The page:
Saturday 22 July 2017



The US mail is rarely a matter of life and death. And the Postal Police sit on the lowest rung of the law enforcement ladder. Real cops make fun of them. Cases generally amount to little more than crimes against mailboxes and bungled counterfeit attempts. But when an investigation leads partners Marcie and Schottsie to the post office’s dead letter section—the deadest beat of all—what they discover propels them into a very live world of drug cartels, smuggling, and shoot-outs. Finally they face real action. Can they handle it?

A short November read from last year - 30 pages long and obviously an effort on my part to pad and inflate the numbers. It also gave me an opportunity to sample the author's writing. Something that may have been prudent to do before acquiring five of the author's novels - but hey hoh, that's not the way I roll.

As it happened I really enjoyed the story and scored it a 4.5 immediately after reading it.

Intriguing plot, I was interested to see where the story and the why of these "dead letters" was going. On the surface it seemed inexplicable, but Stone had a convincing explanation. Clever, but not too clever which would just be annoying.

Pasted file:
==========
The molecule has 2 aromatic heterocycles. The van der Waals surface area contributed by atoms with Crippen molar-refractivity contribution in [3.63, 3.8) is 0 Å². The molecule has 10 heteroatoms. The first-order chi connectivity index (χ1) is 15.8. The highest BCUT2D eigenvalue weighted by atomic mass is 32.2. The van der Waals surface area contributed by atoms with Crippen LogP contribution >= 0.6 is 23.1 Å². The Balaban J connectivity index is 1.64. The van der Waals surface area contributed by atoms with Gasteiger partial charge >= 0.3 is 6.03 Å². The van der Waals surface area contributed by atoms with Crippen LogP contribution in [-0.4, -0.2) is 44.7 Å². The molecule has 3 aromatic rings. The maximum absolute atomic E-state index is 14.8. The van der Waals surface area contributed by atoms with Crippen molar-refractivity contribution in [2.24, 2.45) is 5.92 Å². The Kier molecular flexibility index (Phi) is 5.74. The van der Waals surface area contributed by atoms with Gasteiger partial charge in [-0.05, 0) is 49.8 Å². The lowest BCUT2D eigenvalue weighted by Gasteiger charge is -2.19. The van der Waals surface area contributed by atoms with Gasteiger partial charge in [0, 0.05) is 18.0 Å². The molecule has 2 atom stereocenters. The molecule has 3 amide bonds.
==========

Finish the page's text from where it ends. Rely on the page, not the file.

I liked the two Postal Police characters and their stoicism in the face of the abuse and ribbing they endured on a daily basis from the "real" police. Solving the riddle may give them some respect and without spoiling it - solve it they do.

A 61p story when purchased in July, 2014 and well worth the enormous outlay! £0.98 currently and worth a punt if you want to try a new author before making a major commitment.

I look forward to reading at least one (but hopefully all) of the following - Moving Day, Parting Shot, The Heat of Lies, Breakthrough, The Cold Truth. I have managed to not buy his last three books - there's hope for me yet!

4.5 from 5

Jonathan Stone has his website here.

Read in November, 2016
Published - 2015
Page count - 30
Source - purchased copy
Format - Kindle


  1. This does sound like a good 'un, Col. I like the context - a lot - and it sounds like an interesting story, too. Glad you enjoyed it.

    1. I never knew there was such a thing as the postal police Margot. Entertained and informed!

  2. Sounds promising. An interesting premise. His books do interest me, I will see what you think about them.

    1. I really liked it and hopefully I will try one of his books soon. By soon, I mean the next 12 months!

  3. Love the sound of that, the mail police! What a wonderful concept.

    1. Have you got 98p spare and 30 minutes reading time? It'll be worth it!